El Cóndor de Bolivia, no. 59, January 18, 1827, 1, 2; and Colección oficial, I, II, 40-41.


El Cóndor de Bolivia, no. 70, April 5, 1827, 3.


Ibid., no. 77, May 24, 1827, 3.


See Lewis Hanke, The Imperial City of Potosí; an Unwritten Chapter in the History of Spanish America (The Hague, 1956), 1-6.


John Miller, Memoirs of General Miller in the Service of the Republic of Peru (2 vols., London, 1829), II, 274.


Anthony Zaehariah Helms, Travels from Buenos Aires, by Potosí, to Lima (London, 1807), 21.


Miller, Memoirs, II, 274-275, 277.


Ibid., 273.


Ibid., 204.


Ibid., 281; and Hanke, The Imperial City, 15.


Miller, Memoirs, II, 281.


Temple, Travels, I, 192. For a description of the process of extracting silver ore used at Potosí see ibid., 193, 196.


Helms, Travels from Buenos Aires, 22.


Ibid., 2.


For a description of an ingenio see Temple, Travels, I, 193-196.


Miller, Memoirs, II, 276. For a description of the lagunas at Potosí see William E. Rudolf, “The Lakes of Potosí,” Geographical Review, XXVI (1936), 529-554.


Temple, Travels, I, 197.


Hid., 218; and Miller, Memoirs, II, 276.


Temple, Travels, I, 197.


Ibid., 196-197.


Helms, Travels from Buenos Aires, translator’s introduction, iii, 22.


Hanke, The Imperial City, 1-3.


Helms, Travels from Buenos Aires, appendix, 47.


Ibid., 21.


Temple, Travels, X, 182, 185.


Ibid., I, 197.


Helms, Travels from Buenos Aires, 23.


Bolívar put the decree into effect with a resolution of August 29. Both are in Colección oficial, I, I, 31-33.


Charles Milner Ricketts to George Canning, British consulate, Lima, May 30, 1826, in R. A. Humphreys (ed.), British Consular Reports on the Trade and Politics of Latin America, 1824-1829 (London, 1940), 219-220.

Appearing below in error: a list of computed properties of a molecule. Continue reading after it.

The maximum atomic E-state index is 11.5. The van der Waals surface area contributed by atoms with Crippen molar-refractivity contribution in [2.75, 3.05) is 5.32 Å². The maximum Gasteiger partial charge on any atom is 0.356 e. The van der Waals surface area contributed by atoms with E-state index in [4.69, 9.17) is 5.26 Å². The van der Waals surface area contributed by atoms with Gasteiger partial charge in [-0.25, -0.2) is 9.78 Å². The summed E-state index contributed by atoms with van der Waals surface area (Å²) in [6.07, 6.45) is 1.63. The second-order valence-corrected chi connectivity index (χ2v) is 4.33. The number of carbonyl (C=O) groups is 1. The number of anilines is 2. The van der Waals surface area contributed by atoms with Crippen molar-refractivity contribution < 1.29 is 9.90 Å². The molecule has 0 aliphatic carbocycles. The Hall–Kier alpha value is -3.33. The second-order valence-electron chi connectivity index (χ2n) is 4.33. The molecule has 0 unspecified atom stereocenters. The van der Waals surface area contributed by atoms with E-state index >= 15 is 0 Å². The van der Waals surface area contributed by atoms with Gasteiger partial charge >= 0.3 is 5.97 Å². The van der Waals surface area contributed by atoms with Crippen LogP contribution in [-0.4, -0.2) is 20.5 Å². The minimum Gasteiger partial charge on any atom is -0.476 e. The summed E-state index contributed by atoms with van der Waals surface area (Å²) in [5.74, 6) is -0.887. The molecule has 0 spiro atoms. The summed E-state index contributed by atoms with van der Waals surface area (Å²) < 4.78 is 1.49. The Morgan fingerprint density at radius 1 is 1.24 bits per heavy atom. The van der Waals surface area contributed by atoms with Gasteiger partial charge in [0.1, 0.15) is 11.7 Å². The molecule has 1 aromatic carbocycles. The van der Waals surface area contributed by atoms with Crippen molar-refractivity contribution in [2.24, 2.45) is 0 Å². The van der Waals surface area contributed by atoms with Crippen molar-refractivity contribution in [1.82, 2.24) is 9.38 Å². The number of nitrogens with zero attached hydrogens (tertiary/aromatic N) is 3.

See Resolution of December 6, 1825 in Colección oficial, I, I, 65-66; Humphreys, British Consular Reports, 220; and Miller, Memoirs, II, 310.


Sucre to Bolívar, Chuquisaca, June 27, 1825, in O’Leary, Memorias, I, 273.


Miller, Memoirs, II, 291.


Ibid., 310.


El Cóndor de Bolivia, no. 16, March 16, 1826, 2.


Miller, Memoirs, II, 278-279; and Hanke, The Imperial City, 31.


Sucre to Bolívar, Potosí, March 9, 1826, in O’Leary, Memorias, I, 301-302. José María Rey de Castro in his Recuerdos del tiempo heróico (Guayaquil, 1883) states that the bank’s capital was increased from 30,000 to 120,000 pesos during Sucre’s administration. See reprint in Universidad de San Francisco Xavier (Sucre, 1943-1946), XIII, 65-66.


Rey de Castro, Recuerdos, in Universidad de San Francisco Xavier XIII 65-66.


Helms, Travels from Buenos Aires, 39.


Miller, Memoirs, II, 283.


Sucre to Bolívar, Chuquisaca, May 27, 1826, in O’Leary, Memorias, I, 333.


Miller, Memoirs, II, 283.


Sucre to Bolívar, Chuquisaca, May 27, 1826, in O’Leary, Memorias, I, 333-334.


Temple, Travels, II, 122. An English observer in 1826 estimated that the total value of gold and silver production in Bolivia for 1826 was 800,000 and 2,619,918 pesos, respectively. Humphreys, British Consular Reports, 218 f. These figures seem to corroborate Sucre’s report to Bolívar, dated May 27, 1826.